Friday, August 29, 2014

Buckaroo Gal

At the end of school last year, Diddles' Special Ed teacher (Aleta) mentioned that I should call her over the summer and bring Diddles over to ride her horses.  Isn't that so nice?  Who does that?!  Aleta's been riding horses since she was a kid, and they are her hobby and love.  Her ex-husband, Mike, trains horses as a profession, and is a wealth of knowledge and experience.

I finally got up the courage to call Aleta a few weeks ago to see if we could come over for a visit.  I didn't want to impose upon her summer.  Diddles has been asking to "wide Leta's hoases" all summer long!  Aleta lives just outside of town, and their horse pasture is across the highway nearby.  We arranged for today for Mike to take her for a ride.  The first time I saw him, I knew I could trust him with a horse and my child.  You can tell by looking at him, he has a passion for horses and riding.  Despite their being divorced, he and Aleta still have a really close friendship, which was really nice to see.

Diddles got some serious cold feet on the way there.  I had to carry her like a toddler out of the car and over to the corral.  You'd think I was forcing her to ride!  Weren't you the one asking me to do this all summer?  Again, it just showed me how she gets really anxious with new people and new experiences. Once she tries it, she loves it, but she clung to me like a little scared monkey.  Mike galloped over with Serenity (an Arab quarter horse cross), and he let her sniff our hand and we pet her neck and nose and looked at her beautiful mane and saddle.

Aleta's idea to put on a little peer pressure was perfect.  Let's get Mom up on the horse!  She stood with Diddles and calmly talked to her about what I was doing, and how fun it was.  So, up I climbed, and Mike walked me around the corral and told me about his passion for horses.  He called himself a "Buckaroo", not a cowboy, which made me chuckle at first, but then I realized it was a legitimate thing!  Apparently, Vaqueros and Buckaroos have a style of training horses that hail from a certain region of the US.  His training includes a lot of "ground" work, and really gaining the horses' trust.  He has no patience for "dumb" riders (I was pretty sure I was one), but he clarified that a dumb rider was someone who thinks they know what they're doing and really DON'T.  He was really fun to talk to, and once I got past his frankness and strong language, I learned a LOT about him and horses!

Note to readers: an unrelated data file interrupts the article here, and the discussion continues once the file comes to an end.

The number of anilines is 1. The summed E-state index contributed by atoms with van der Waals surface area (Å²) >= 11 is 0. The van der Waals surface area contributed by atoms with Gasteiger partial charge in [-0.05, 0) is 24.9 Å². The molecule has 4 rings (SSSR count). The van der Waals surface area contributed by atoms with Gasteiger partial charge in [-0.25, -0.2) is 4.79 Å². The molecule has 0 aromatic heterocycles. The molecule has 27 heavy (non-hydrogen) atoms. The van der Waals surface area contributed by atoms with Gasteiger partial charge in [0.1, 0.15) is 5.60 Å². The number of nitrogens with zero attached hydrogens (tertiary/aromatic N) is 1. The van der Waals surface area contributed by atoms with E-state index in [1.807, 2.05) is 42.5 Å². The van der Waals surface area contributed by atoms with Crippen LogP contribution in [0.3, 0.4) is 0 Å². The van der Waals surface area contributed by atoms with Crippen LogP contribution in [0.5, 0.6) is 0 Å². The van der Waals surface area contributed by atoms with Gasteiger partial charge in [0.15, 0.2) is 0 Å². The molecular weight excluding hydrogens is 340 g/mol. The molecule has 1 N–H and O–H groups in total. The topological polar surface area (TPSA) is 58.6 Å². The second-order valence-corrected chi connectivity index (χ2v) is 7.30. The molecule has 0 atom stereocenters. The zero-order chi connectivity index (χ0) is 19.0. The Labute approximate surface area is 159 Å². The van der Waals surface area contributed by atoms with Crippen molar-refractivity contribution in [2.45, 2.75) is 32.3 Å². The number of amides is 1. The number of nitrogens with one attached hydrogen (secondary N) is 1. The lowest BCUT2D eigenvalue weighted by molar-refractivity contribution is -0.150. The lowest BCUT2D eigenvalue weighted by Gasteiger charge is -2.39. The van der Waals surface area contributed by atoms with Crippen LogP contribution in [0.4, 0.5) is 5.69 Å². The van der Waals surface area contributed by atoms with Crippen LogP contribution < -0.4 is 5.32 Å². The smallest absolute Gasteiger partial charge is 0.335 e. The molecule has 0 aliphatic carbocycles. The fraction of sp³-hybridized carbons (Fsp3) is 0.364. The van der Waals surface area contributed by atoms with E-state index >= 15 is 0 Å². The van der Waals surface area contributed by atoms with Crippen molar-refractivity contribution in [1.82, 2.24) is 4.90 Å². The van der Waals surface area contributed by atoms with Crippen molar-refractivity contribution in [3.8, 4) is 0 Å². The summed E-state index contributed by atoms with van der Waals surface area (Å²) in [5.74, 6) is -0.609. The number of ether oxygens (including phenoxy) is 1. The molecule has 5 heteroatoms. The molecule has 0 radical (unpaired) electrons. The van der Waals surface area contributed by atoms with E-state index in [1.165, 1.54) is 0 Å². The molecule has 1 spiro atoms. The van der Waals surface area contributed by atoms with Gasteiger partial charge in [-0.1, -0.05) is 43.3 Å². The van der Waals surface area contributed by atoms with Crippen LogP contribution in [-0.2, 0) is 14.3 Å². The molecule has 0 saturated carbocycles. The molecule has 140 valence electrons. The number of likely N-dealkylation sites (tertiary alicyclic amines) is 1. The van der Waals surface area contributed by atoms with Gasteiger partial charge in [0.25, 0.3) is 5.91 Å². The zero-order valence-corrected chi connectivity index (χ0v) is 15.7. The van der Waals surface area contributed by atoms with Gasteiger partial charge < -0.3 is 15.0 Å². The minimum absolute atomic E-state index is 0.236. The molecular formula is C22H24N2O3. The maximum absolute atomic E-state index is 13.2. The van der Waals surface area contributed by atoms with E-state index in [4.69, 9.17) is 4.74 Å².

After a few times around, Diddles was willing to take a turn.  Off I got, and on she went, and oh...the smile!  It was pretty magical.  I was near-tears the whole time, knowing how happy this was making her.  Mike told us how much he loved working with kids because riding a horse just comes naturally to them.  Adults over-think things, and think they know more than the horse.  Kids, he said, "move with the horse, not against it."

They took a little break from "climbing the mountain" (going around in circles), and he showed her how to pet its neck and say, "Good girl".  She followed his direction really well, and by the end, she was asking him questions and reaching for him to take her off the horse!  We fed Serenity apples and helped put away the saddle.

I thanked them so sincerely for letting us come and ride.  I gave Aleta a big hug.  I wasn't sure if Mike would appreciate a hug, so I told him, "She will be talking about this for a long time."  Mike was so kind.  "You bring her back.  I mean that now.  Don't go waiting weeks.  You come back real soon.  I'm out here almost every day.  Just give me a call, and come on by."

Diddles and Aleta

He's the nicest Buckaroo I've ever met.  :)

1 comment:

Sarah said...

Oh that is so so wonderful! I can relate with how nervous and then relaxed Meg was when getting the courage to ride last year. I hope you do return several times soon. They'd love her visits as much as she would!